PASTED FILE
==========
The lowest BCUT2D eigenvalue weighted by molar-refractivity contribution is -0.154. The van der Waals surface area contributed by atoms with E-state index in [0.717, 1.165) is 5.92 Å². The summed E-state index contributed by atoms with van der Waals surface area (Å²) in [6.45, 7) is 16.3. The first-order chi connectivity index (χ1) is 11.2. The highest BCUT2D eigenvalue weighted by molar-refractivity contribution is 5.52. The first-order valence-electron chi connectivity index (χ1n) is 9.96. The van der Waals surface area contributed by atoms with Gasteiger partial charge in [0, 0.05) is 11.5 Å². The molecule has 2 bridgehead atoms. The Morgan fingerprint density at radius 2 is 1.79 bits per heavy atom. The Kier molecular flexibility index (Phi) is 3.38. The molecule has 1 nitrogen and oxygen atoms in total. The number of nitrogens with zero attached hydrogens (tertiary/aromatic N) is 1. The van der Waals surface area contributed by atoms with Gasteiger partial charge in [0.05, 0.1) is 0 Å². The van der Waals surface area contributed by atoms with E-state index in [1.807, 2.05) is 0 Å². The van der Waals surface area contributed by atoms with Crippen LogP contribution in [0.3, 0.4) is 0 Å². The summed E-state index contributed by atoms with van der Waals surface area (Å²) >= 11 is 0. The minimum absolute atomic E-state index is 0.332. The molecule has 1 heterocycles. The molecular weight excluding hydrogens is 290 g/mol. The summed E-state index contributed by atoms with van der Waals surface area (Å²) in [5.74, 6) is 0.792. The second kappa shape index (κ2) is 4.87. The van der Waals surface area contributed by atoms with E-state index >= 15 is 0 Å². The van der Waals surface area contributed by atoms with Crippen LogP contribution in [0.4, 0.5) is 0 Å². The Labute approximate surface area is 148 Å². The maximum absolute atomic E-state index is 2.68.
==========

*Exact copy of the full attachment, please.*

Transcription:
The lowest BCUT2D eigenvalue weighted by molar-refractivity contribution is -0.154. The van der Waals surface area contributed by atoms with E-state index in [0.717, 1.165) is 5.92 Å². The summed E-state index contributed by atoms with van der Waals surface area (Å²) in [6.45, 7) is 16.3. The first-order chi connectivity index (χ1) is 11.2. The highest BCUT2D eigenvalue weighted by molar-refractivity contribution is 5.52. The first-order valence-electron chi connectivity index (χ1n) is 9.96. The van der Waals surface area contributed by atoms with Gasteiger partial charge in [0, 0.05) is 11.5 Å². The molecule has 2 bridgehead atoms. The Morgan fingerprint density at radius 2 is 1.79 bits per heavy atom. The Kier molecular flexibility index (Phi) is 3.38. The molecule has 1 nitrogen and oxygen atoms in total. The number of nitrogens with zero attached hydrogens (tertiary/aromatic N) is 1. The van der Waals surface area contributed by atoms with Gasteiger partial charge in [0.05, 0.1) is 0 Å². The van der Waals surface area contributed by atoms with E-state index in [1.807, 2.05) is 0 Å². The van der Waals surface area contributed by atoms with Crippen LogP contribution in [0.3, 0.4) is 0 Å². The summed E-state index contributed by atoms with van der Waals surface area (Å²) >= 11 is 0. The minimum absolute atomic E-state index is 0.332. The molecule has 1 heterocycles. The molecular weight excluding hydrogens is 290 g/mol. The summed E-state index contributed by atoms with van der Waals surface area (Å²) in [5.74, 6) is 0.792. The second kappa shape index (κ2) is 4.87. The van der Waals surface area contributed by atoms with E-state index >= 15 is 0 Å². The van der Waals surface area contributed by atoms with Crippen LogP contribution in [0.4, 0.5) is 0 Å². The Labute approximate surface area is 148 Å². The maximum absolute atomic E-state index is 2.68.